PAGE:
I invite you to read the article Why Mindfulness and Trauma-informed Teaching Don't Always Go Together. Mindfulness is a trend taking hold in education.Teachers are using strategies to help create a calm environment where students are capable of learning. What happens when silence (used to create a calming environment) is actually a trigger for trauma?
As I read this article, I have to admit feeling frustrated. What are we to believe? Should be be trauma-informed? Should we cultivate mindfulness? Where does a growth mindset fit in? In a world of big data, new research, and new ideas, where do we devote our time? And of course, our belief leads to action, so what does this potential confusion mean for our classroom?
I'm very interested in your perspective.
As I mentioned in the prior post, the world of data and research continually brings new ideas, or new perspectives on older ideas. So how do you make sense of all of this information? Recently, AIR shared a brief video on design thinking and vulnerable populations. So, what is design thinking? The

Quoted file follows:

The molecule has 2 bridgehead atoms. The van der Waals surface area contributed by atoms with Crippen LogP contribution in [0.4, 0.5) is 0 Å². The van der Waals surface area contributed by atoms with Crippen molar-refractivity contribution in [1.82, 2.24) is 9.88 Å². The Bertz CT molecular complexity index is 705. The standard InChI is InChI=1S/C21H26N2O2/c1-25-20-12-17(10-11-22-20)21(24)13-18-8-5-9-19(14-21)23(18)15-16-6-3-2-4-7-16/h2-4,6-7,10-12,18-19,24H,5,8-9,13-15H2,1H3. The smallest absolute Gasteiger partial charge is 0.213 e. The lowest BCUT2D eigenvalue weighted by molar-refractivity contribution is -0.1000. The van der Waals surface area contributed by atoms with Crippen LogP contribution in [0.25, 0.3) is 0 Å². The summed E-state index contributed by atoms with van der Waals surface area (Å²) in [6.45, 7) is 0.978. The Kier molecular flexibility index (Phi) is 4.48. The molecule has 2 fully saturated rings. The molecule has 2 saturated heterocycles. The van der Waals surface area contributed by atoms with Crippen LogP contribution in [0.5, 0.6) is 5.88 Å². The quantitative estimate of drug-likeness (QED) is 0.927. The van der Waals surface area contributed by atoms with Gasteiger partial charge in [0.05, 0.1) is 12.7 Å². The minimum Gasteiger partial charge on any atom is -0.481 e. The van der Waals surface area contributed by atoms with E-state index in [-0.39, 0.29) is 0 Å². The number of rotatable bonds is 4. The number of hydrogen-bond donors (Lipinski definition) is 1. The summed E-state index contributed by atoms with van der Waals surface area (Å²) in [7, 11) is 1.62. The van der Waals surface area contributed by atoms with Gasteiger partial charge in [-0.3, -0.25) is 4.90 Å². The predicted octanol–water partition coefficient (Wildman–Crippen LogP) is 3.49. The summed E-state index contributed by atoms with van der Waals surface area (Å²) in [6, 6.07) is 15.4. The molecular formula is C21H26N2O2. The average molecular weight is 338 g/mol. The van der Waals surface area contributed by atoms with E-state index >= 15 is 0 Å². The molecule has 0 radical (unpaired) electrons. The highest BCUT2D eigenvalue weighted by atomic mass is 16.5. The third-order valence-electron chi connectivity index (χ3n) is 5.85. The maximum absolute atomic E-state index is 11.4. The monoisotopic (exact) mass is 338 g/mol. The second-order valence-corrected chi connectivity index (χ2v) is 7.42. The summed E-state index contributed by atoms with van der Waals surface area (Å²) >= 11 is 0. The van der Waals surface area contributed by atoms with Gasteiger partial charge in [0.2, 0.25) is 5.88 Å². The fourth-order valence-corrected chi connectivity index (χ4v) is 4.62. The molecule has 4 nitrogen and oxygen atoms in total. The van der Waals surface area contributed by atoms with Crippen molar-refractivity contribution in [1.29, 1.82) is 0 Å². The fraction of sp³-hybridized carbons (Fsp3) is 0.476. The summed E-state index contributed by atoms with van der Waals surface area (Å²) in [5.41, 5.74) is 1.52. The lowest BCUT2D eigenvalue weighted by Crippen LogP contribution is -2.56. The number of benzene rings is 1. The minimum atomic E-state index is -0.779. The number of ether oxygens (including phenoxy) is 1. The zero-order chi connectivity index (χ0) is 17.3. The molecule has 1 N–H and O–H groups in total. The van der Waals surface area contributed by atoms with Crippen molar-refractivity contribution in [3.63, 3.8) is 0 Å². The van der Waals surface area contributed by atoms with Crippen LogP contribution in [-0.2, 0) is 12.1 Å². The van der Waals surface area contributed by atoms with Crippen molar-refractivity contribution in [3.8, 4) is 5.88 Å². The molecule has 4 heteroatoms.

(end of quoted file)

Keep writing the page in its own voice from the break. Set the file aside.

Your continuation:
The five phases of Design Thinking, according to d.school, are as follows:
- Empathize – with your users
- Define – your users’ needs, their problem, and your insights
- Ideate – by challenging assumptions and creating ideas for innovative solutions
- Prototype – to start creating solutions
- Test – Solutions
Have you ever heard of design thinking? Is there room for it in adult education? And how does it fit with all the other current theories in adult education.